You're absolutely correct that things like database access are much more concerning (considering scalable performance) than the concatenation of strings. Our company has worked hands-on with many (probably >100) different J2EE applications that were suffering serious scalable performance issues, and it is safe to say that the overwhelming majority (85%?) were bottlenecked on the database. Only one was related to inefficent use of CPU/memory, and a profiler found it instantly (96% of the entire JVM CPU time, across 2x Sun e10000 domains, was spent in one method.)
    \Purdy\

    I think your 85% may be overstating facts a bit across many J2EE projects. But not by too much :-). Certainly in an environment like J2EE, there are many different sort of calls and operations with widely varying costs. And the first think you should look at performance-wise are your most expensive operations - database calls, calling out over the network, etc. And the bulk of your problems are going to lie there.

    However - I think people are being overzealous in downplaying the memory allocation issue. The issue here isn't the cost of of the allocation, its the cost of garbage collection later. Java programmers as a rule tend to be rather fast and loose in the number of objects they create during processing, and they don't have the benefit of stack-based objects that a language like C++ provides.

    The end result is that a process can spend a surprising amount of time garbage collecting. In the JMS work I'm persuing right now, the original code created around 35 objects per JMS publish operation. This might not seem like a big deal - until you think in terms of doing 500 or more publishes a second. In this sort of scenario, the JVM spent a distressing amount of time garbage collecting.

    In all, I'm not going to go over board and say that developers should obsess over this. Most of the time it's the least of their performance worries. But it shouldn't be discounted altogether. Java programs have a tendency to create an awful lot of objects, and there is a cost in cleaning up after this.

    The only good news is that the Java 1.4 generational garbage collector is much, much better tuned to collecting "temporaries" of this kind. Under 1.4 I find I don't need to worry much at all about object creation, because the generational collector is exceptionally good at fast object allocation, and very efficiently cleaning up very short lived objects. But for people working in older JVMs, it's still a concern that should be watched.

        -Mike
  9. Red Herrings[ Go to top ]

    Mike: the original code created around 35 objects per JMS publish operation. This might not seem like a big deal - until you think in terms of doing 500 or more publishes a second. In this sort of scenario, the JVM spent a distressing amount of time garbage collecting.

    That's only 15,000 objects you are allocating per second. While it sounds terrible, it is not a very large number, relatively speaking. If I remember correctly from some profiling we did, I think that a certain (well-known vendor-name omitted) type-4 JDBC driver will typically create around that many temporary objects for a single SQL call ;-). Have you looked at verbose gc output to get an idea of the total number of allocations going on? Also, how big where those 35 objects? Were they forcing a full GC?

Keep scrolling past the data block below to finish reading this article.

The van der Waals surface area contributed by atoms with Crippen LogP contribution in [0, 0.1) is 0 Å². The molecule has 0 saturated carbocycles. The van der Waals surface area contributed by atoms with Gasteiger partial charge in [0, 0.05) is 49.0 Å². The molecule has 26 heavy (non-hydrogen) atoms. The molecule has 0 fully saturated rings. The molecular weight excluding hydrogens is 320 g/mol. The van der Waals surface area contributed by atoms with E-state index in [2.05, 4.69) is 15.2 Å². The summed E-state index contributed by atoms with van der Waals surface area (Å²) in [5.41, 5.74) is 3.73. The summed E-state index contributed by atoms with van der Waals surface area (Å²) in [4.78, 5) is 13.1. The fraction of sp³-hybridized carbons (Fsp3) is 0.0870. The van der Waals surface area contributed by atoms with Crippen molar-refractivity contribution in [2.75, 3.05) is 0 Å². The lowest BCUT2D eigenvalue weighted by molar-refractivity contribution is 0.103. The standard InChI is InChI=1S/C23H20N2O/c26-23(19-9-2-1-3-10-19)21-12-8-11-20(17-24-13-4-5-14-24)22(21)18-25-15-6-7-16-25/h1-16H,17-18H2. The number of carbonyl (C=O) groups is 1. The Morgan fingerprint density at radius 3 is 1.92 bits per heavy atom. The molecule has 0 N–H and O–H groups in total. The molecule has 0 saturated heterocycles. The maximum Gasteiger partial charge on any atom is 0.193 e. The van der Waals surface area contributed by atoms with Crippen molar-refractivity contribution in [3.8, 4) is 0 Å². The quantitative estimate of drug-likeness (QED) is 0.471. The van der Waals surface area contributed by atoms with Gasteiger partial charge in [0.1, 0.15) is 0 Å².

Peace,

    Cameron Purdy
    Tangosol, Inc.
    Coherence: Easily share live data across a cluster!
  10. Red Herrings[ Go to top ]

    \Purdy\
    That's only 15,000 objects you are allocating per second. While it sounds terrible, it is not a very large number, relatively speaking
    \Purdy\

    It depends on your environment and your goals. I readily admit that it's not a concern in many situations. But for some it is. In the case I'm citing, there's no really good reason for 30 of those objects to be created per send. That's an awful lot of of garbage being created per second. And if you compare it to a stack-based C++ solution, it compares very poorly.

    \Purdy\
    If I remember correctly from some profiling we did, I think that a certain (well-known vendor-name omitted) type-4 JDBC driver will typically create around that many temporary objects for a single SQL call ;-).
    \Purdy\

    Well, that's object creation around a heavy weight call. It's likely that you won't be able to do very many of those per second.

    \Purdy\
    Have you looked at verbose gc output to get an idea of the total number of allocations going on? Also, how big where those 35 objects? Were they forcing a full GC?
    \Purdy\

    Yes, I have done profiling, and I've worked with two app server vendors on this issue as well. The pronouncement from one vendor was that the server spending 5%-8% of its time garbage collecting was within their acceptable range. To me, there's no really good reason for an app server to spend 5%-8% of its time garbage collecting. In my specific case, the number as around 10%, and most of that was truly unnecessary.

    When dealing with server processes, this can rapidly become an issue. Despite the fact that memory is pretty cheap these days, even my own semi-optimized code needs 256MB to run comfortably, and GC delays perceptibly eat into the runtime execution. A comparable C++ solution can run in less than 40MB.